Gaza is at best the third most important front for the IDF (clearly demoted to fourth in the days before October 7). My understanding is that the first focus of the IDF is preparing for a potential war with Iran over nukes and the second focus of the IDF is preparing for a war with Lebanon and Syria in the north. Hezbollah is far more formidable than Hamas. The US enjoyed clear economic superiority compared to Afghanistan/Iraq, but the same is not true for Israel (even with the money the US sends every year) compared to Qatar/Iran/Syria/Lebanon. The US is the third most populous country in the world and has the strongest economy, so the US military can afford many things that no other military can.

I get that your overall plan would be "Maintain a constant siege of Gaza for years with a lot of patience and strike every Hamas person that shows their face outside the tunnels (either in their apartment or in above ground training camps)."? That is clearly different from what the IDF does (relatively short periods with a lot of air strikes between longer periods of "peace"), and it may work. However, I need to think harder about whether being at a constant state of lower intensity conflict is better for civilians rather than higher intensity conflict for limited periods of time.

PS: I still haven't read your Exum article, but I promise to do so!

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"The only thing that's changed is that Israel has suffered an enormous intelligence and security failure which allowed the border to be breached for a couple of days."

I think you're missing an important thing that is true as a corrolary of this: Israelis believed the status quo was sustainable before, and now they think the status quo cannot guarantee them security. They're right to infer that. Now the question of what alternative situation *could* guarantee security, and how to possibly get there, is the money question. Good case to be made, as you note, that what they're doing right now will only make things worse. But I think it's unfair to say that nothing has changed since Oct 7th: people now realize how untenable the previous equilibrium was. You might strictly be correct in saying that this was always true, but i don't think strict truth in that sense is a useful explanatory variable here. The military objective is changing the status quo by weakening Hamas - they just *also* don't care if civilians are killed as a side effect. That's morally bad, but it's a different kind of bad then just killing civilians for revenge.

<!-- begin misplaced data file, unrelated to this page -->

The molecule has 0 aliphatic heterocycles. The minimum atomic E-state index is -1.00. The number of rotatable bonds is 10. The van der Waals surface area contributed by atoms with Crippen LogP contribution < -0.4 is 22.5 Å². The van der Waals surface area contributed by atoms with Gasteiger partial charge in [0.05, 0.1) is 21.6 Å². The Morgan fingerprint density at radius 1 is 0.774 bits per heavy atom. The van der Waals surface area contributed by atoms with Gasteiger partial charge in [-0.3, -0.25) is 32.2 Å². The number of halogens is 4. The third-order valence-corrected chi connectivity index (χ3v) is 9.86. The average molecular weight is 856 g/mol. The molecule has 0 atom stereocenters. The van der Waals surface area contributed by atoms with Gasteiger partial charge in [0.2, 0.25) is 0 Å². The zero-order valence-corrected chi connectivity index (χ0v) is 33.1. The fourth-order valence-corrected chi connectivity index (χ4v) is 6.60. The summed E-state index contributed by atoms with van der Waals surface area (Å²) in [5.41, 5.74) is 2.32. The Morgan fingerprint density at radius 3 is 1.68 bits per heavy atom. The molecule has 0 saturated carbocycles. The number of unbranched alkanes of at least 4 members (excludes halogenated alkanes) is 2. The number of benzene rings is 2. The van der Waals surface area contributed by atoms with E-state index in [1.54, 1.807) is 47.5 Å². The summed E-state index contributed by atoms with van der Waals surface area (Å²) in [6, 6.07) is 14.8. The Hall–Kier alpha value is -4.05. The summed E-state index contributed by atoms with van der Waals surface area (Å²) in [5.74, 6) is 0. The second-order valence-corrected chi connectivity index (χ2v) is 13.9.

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There is a clear military objective Jeff. The capture or killing of Hamas leader and soldiers and the destruction of their tunnel network and other infrastructure. One can argue about whether the benefits of that are worth the cost (in both Israeli military and Palestinian civilian lives), but the military objectives are clear and limited.

What is unclear is what comes next politically. Here is what I believe should be the answer:

https://gordonstrause.substack.com/p/israel-and-the-palestinians

(to preview: essentially an Israeli pullback from the West Bank leading to a demilitarized Palestinian state in the West Bank and Gaza along the lines of Taba, with a U.S. led internatioal peacekeeping force enforcing the demilitarization)

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Do they know where this tunnel network is with enough accuracy to know when they've destroyed it? Given their other intelligence failures I'm pretty skeptical; this feels to me more like "bomb the shit out of everything and everyone and we'll probably get some tunnels in the mix".

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Is the international peacekeeping force preventing Israeli settlers from annexing Palestinian land also? Because if it isn't it's not going to be a viable state.

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Yes. In fact the argument is to send a peacekeeping force in only once Israel has pulled the settlers out of the West Bank (or at least the vast majority of it along the lines of Taba):

https://gordonstrause.substack.com/p/israel-and-the-palestinians

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That's what the unguided Vietnam-era aerial ordnance (M117s on F-16s, seriously) is for?

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Nov 2, 2023·edited Nov 2, 2023

They do have to do something fairly impressive with their military as a deterrent now, though. I think the overall way you're thinking about this is correct, but there needs to be a proportional retaliation against Hamas in Gaza just for game-theoretic reasons. One can't just sit back, take a purely defensive stance and wait for the enemy to come at you when they wish. It creates too much incentive to attack you.

But you're right that they can't ultimately win this on the battlefield, and the ground war is likely to be a quagmire.

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“It's true that causing civilian deaths in pursuit of a military objective isn't always wrong. But the problem here is that there is no military objective, much less a political one.”

Tell us more about your time at War College. Your grasp of strategy and tactics seems impressive. Or did you just stay at a Holiday Inn Express? I can’t tell.